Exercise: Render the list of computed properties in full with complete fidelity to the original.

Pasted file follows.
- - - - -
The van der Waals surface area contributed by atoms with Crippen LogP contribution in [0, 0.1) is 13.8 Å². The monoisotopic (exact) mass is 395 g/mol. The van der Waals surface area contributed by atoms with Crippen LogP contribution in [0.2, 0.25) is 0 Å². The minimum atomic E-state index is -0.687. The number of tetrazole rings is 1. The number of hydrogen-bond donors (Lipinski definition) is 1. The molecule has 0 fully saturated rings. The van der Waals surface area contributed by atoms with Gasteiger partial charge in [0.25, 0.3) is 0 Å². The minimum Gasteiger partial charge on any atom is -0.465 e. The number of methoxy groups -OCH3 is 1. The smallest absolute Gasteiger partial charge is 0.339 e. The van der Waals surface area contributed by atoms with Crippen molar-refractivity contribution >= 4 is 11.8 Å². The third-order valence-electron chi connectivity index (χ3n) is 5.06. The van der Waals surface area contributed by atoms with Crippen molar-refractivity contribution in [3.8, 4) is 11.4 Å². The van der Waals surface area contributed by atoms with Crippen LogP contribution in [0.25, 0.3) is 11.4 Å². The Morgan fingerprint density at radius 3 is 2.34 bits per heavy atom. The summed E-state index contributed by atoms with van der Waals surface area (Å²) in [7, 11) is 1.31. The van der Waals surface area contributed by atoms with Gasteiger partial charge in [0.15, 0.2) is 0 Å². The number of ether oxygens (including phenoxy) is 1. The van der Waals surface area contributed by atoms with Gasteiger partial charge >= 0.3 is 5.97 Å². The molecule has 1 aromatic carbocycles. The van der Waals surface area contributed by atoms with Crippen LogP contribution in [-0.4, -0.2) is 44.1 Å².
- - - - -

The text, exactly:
The van der Waals surface area contributed by atoms with Crippen LogP contribution in [0, 0.1) is 13.8 Å². The monoisotopic (exact) mass is 395 g/mol. The van der Waals surface area contributed by atoms with Crippen LogP contribution in [0.2, 0.25) is 0 Å². The minimum atomic E-state index is -0.687. The number of tetrazole rings is 1. The number of hydrogen-bond donors (Lipinski definition) is 1. The molecule has 0 fully saturated rings. The van der Waals surface area contributed by atoms with Gasteiger partial charge in [0.25, 0.3) is 0 Å². The minimum Gasteiger partial charge on any atom is -0.465 e. The number of methoxy groups -OCH3 is 1. The smallest absolute Gasteiger partial charge is 0.339 e. The van der Waals surface area contributed by atoms with Crippen molar-refractivity contribution >= 4 is 11.8 Å². The third-order valence-electron chi connectivity index (χ3n) is 5.06. The van der Waals surface area contributed by atoms with Crippen molar-refractivity contribution in [3.8, 4) is 11.4 Å². The van der Waals surface area contributed by atoms with Crippen LogP contribution in [0.25, 0.3) is 11.4 Å². The Morgan fingerprint density at radius 3 is 2.34 bits per heavy atom. The summed E-state index contributed by atoms with van der Waals surface area (Å²) in [7, 11) is 1.31. The van der Waals surface area contributed by atoms with Gasteiger partial charge in [0.15, 0.2) is 0 Å². The number of ether oxygens (including phenoxy) is 1. The van der Waals surface area contributed by atoms with Gasteiger partial charge >= 0.3 is 5.97 Å². The molecule has 1 aromatic carbocycles. The van der Waals surface area contributed by atoms with Crippen LogP contribution in [-0.4, -0.2) is 44.1 Å².